Where was that page you were just looking at a few days ago? If you're a Firefox user, answering that question just got a lot simpler. Yes, the browser offers simple bookmarking and niceties like bookmark folders and multi-browser sync — and yes, there are hundreds of add-ons to help you categorize, tag, export, import, and file your links in every conceivable way. But all too often, re-finding that page you just took a casual look at is still easier to do with a Web search engine — and that's the premise behind RecallMonkey, which gives you a search-engine-like interface to your own browsing history.
Monkeying with Search Theory
In earlier times, primitive Firefox users trying to claw their way back to a particular page from their history had but one way to do it: open up the "Show History" pane (Control-Shift-H on Linux), and sift through page after page of URLs. There was a simple pattern-matching search box, but the results it returned were inflexible (no fuzzy matching or complex queries), and there was no search-within-results option with which to drill further in. In desperate moments, later Firefox users had another option: start typing words into the Location Bar (a.k.a. "Awesomebar") and wait patiently while the browser churned up a few page titles that vaguely matched ... most of the time. No one was happy with either option.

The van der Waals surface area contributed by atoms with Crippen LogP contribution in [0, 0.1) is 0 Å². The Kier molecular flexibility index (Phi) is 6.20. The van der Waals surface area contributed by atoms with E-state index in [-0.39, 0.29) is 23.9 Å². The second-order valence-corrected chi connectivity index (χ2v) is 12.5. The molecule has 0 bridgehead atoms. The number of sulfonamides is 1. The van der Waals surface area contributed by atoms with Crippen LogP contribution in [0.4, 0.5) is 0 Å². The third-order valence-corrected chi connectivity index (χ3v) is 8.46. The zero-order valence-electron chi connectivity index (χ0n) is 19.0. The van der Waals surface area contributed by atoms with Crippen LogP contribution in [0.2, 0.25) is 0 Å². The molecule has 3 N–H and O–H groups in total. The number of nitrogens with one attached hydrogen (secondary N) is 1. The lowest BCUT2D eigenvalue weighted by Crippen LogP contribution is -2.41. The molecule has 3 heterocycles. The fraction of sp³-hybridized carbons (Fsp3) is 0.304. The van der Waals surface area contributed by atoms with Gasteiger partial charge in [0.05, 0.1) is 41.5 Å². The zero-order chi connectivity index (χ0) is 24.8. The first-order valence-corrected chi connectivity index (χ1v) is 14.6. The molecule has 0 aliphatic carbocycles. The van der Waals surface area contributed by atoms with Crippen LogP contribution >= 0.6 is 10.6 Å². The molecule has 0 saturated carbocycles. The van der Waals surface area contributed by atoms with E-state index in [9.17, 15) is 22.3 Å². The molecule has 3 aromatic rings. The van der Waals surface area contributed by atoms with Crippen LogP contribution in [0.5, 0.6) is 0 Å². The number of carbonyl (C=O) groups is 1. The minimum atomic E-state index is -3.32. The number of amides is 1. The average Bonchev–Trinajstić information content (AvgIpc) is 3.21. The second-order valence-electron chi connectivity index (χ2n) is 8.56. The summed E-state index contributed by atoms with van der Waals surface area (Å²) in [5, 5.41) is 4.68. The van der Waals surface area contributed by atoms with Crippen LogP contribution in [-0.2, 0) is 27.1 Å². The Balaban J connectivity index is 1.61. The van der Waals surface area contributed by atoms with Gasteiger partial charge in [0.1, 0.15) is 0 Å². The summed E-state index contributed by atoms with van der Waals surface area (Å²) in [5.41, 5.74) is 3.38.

RecallMonkey takes the Web search experience as its cue. It is a product of Mozilla's Mozilla Labs R&D group, and specifically an outgrowth of Prospector, an experiment to make browsing friendlier by making better use of data about your browsing session — what sites you visit, when you visit them, what you bookmark or tag and what you don't.
Just to be clear, RecallMonkey does not present you with different items than Firefox's static History view component or Awesomebar — it just uses a ranking algorithm and the aforementioned utilities to give you a better chance of finding what you're after than does a simple keyword-based match. It also runs within the browser window, so you can even pin it as an "app tab" and have it at your fingertips all day long.
You do still need to visit the RecallMonkey add-on page to download and install the extension. The current release supports all versions of Firefox since the 4.0 release. However, because RecallMonkey is not written in XUL, chrome, or other hefty extension mechanisms, there is no need to restart Firefox. You can start using the extension immediately after the Add-ons wizard says it is finished.
At least, that's the theory. The one wrinkle worth looking out for is that RecallMonkey adds an item to the browser's History menu, and this menu item may not appear immediately. It will be present when you next re-launch Firefox, though. But you can still fire up RecallMonkey with the keyboard shortcut
Ctrl-Shift-M. This opens a new tab, loading a distinctive